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It isn't entirely false:

If one assumes that bugs are introduced at construction (the writing of the software) then you can use that as a fixed point to determine the cost of bugs based on when they are found. Which, using the original study, would mean that in testing the bugs would be more costly and that in production the bugs would be even more costly.

What is interesting is that it is a function of time and not phase. So, for example, if you were continuously deploying code and a QA found a bug the same day it would effectively be the same cost (assuming everything else is equal) as a code review done by a developer. It would also be significantly less than a bug found several months down the pipeline once your code was finally integrated into a QA environment in a non CD example.




Agreed: When I work on a block of code I am quickest at making changes to it within the hour (as I still have it's design and structure loaded into my brain).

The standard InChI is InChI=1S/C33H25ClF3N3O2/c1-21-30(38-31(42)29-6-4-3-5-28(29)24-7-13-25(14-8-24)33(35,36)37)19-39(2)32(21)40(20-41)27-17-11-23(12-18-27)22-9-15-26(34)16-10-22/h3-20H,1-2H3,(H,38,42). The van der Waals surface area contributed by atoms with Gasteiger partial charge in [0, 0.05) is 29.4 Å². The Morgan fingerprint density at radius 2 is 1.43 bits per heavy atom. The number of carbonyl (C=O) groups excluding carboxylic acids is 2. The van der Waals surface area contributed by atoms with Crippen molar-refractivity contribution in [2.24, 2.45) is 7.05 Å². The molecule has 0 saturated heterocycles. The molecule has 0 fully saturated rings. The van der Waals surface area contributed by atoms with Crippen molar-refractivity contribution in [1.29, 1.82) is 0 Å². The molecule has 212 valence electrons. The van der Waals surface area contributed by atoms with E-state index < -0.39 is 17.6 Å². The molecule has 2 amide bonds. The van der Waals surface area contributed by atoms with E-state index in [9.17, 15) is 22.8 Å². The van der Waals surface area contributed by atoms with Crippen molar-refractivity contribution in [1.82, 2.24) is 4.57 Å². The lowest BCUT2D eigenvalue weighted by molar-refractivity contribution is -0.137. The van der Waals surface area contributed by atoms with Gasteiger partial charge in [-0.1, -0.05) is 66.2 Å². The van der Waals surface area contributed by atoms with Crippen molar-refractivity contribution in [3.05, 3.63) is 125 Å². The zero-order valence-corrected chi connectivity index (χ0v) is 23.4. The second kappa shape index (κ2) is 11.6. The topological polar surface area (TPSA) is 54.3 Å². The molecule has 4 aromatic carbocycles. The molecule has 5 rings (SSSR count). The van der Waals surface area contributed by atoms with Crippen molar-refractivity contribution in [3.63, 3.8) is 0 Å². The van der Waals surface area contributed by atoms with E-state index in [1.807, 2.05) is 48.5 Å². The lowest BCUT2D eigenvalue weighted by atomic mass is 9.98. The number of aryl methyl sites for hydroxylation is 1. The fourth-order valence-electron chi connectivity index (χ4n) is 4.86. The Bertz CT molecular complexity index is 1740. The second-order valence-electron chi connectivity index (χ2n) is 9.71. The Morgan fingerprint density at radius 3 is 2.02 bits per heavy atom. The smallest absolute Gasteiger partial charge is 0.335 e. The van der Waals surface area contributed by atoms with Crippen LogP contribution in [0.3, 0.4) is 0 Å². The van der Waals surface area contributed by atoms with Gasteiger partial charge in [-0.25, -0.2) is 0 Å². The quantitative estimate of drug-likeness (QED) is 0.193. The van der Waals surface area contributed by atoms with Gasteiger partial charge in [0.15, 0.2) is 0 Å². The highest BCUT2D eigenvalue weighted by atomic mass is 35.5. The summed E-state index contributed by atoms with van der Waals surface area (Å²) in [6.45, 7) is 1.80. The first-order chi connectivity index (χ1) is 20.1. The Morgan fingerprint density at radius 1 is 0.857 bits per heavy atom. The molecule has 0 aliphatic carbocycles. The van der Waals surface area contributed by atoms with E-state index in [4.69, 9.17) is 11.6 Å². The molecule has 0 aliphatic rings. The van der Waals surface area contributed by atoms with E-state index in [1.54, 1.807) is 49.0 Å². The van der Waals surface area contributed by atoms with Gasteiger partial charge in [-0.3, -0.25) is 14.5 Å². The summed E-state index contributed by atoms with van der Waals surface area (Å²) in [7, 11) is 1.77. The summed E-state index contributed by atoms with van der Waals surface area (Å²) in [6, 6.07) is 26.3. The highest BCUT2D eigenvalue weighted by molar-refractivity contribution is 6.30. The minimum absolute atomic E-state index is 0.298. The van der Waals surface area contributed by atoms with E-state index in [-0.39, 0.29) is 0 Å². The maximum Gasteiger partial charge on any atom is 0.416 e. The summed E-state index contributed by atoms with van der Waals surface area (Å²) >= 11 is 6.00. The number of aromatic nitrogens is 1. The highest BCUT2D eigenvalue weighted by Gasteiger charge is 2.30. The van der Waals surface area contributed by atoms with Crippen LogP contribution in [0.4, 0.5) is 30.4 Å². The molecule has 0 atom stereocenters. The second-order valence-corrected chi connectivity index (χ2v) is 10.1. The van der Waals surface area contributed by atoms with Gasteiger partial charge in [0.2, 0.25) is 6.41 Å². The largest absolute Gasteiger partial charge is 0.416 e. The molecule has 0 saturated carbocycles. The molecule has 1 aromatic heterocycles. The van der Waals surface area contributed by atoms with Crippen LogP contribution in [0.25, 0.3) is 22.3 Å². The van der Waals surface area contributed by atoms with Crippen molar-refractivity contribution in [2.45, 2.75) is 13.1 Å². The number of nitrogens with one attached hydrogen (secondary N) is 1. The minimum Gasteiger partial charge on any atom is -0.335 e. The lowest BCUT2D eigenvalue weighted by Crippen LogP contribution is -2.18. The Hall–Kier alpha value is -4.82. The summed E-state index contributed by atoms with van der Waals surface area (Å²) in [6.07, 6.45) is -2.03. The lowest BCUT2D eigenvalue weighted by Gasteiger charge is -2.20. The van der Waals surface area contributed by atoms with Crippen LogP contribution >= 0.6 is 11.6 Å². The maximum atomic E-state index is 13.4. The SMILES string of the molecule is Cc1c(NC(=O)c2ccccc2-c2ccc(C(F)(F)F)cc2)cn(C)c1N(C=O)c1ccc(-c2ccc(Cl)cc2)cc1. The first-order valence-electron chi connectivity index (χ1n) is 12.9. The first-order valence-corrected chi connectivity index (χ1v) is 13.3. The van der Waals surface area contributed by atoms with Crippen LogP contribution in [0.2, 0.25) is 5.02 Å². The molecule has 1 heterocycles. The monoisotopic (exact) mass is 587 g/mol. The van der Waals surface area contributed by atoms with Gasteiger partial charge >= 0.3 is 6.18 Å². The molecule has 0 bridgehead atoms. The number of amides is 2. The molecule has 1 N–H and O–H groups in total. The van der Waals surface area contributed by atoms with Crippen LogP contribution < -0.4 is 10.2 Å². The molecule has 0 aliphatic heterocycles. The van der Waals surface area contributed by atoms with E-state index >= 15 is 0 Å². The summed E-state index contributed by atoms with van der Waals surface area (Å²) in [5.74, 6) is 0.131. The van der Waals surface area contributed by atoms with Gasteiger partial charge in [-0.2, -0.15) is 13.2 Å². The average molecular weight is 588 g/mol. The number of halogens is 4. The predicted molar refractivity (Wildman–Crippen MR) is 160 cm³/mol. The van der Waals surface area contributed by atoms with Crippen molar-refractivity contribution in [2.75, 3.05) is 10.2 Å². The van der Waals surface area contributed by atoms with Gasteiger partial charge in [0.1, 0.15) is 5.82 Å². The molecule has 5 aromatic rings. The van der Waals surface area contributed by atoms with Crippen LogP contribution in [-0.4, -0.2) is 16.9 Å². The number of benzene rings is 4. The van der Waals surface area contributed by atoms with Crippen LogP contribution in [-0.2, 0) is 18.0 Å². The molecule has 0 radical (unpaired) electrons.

I'm slower to make the same changes after a few days or a week, and even more so after six months.

My experience is that I'm not alone. Well structured code, unit tests, and documentation help - but will never eliminate the work of loading the system into your brain again.

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Counterexample: the Debian bug of 2008 lingered in the code base for years before being detected, but the fix was still a one-liner (as was the original bug).

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